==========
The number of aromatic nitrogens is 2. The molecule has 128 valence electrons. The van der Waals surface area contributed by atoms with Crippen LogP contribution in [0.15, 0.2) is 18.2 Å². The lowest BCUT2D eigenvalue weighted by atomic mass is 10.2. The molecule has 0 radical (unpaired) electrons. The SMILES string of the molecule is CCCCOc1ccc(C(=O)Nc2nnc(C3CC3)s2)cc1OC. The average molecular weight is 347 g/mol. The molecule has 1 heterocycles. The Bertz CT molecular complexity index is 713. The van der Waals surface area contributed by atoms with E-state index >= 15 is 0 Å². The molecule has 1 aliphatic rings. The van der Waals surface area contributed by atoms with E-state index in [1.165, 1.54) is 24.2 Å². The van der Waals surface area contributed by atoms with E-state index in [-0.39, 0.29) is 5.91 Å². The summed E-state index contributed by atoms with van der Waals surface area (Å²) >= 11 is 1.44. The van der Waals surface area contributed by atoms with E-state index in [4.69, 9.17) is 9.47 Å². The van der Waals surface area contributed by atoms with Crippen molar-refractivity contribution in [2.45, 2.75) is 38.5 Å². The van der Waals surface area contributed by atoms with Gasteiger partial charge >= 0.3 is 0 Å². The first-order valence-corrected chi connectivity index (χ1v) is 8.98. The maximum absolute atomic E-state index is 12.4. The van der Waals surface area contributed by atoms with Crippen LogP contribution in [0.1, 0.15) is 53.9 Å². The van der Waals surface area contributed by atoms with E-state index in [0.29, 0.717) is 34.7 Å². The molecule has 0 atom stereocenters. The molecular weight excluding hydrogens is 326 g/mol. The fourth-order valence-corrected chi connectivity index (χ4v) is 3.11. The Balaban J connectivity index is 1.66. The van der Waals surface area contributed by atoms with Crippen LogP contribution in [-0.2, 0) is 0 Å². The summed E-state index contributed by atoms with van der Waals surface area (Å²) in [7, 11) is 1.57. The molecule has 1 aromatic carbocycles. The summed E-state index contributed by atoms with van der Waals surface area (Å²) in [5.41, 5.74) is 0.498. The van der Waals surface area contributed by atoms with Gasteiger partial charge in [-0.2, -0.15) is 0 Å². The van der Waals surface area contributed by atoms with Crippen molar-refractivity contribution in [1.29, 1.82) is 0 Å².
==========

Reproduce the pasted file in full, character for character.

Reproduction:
The number of aromatic nitrogens is 2. The molecule has 128 valence electrons. The van der Waals surface area contributed by atoms with Crippen LogP contribution in [0.15, 0.2) is 18.2 Å². The lowest BCUT2D eigenvalue weighted by atomic mass is 10.2. The molecule has 0 radical (unpaired) electrons. The SMILES string of the molecule is CCCCOc1ccc(C(=O)Nc2nnc(C3CC3)s2)cc1OC. The average molecular weight is 347 g/mol. The molecule has 1 heterocycles. The Bertz CT molecular complexity index is 713. The van der Waals surface area contributed by atoms with E-state index >= 15 is 0 Å². The molecule has 1 aliphatic rings. The van der Waals surface area contributed by atoms with E-state index in [1.165, 1.54) is 24.2 Å². The van der Waals surface area contributed by atoms with E-state index in [-0.39, 0.29) is 5.91 Å². The summed E-state index contributed by atoms with van der Waals surface area (Å²) >= 11 is 1.44. The van der Waals surface area contributed by atoms with E-state index in [4.69, 9.17) is 9.47 Å². The van der Waals surface area contributed by atoms with Crippen molar-refractivity contribution in [2.45, 2.75) is 38.5 Å². The van der Waals surface area contributed by atoms with Gasteiger partial charge >= 0.3 is 0 Å². The first-order valence-corrected chi connectivity index (χ1v) is 8.98. The maximum absolute atomic E-state index is 12.4. The van der Waals surface area contributed by atoms with Crippen LogP contribution in [0.1, 0.15) is 53.9 Å². The van der Waals surface area contributed by atoms with E-state index in [0.29, 0.717) is 34.7 Å². The molecule has 0 atom stereocenters. The molecular weight excluding hydrogens is 326 g/mol. The fourth-order valence-corrected chi connectivity index (χ4v) is 3.11. The Balaban J connectivity index is 1.66. The van der Waals surface area contributed by atoms with Crippen LogP contribution in [-0.2, 0) is 0 Å². The summed E-state index contributed by atoms with van der Waals surface area (Å²) in [7, 11) is 1.57. The molecule has 1 aromatic carbocycles. The summed E-state index contributed by atoms with van der Waals surface area (Å²) in [5.41, 5.74) is 0.498. The van der Waals surface area contributed by atoms with Gasteiger partial charge in [-0.2, -0.15) is 0 Å². The van der Waals surface area contributed by atoms with Crippen molar-refractivity contribution in [1.29, 1.82) is 0 Å².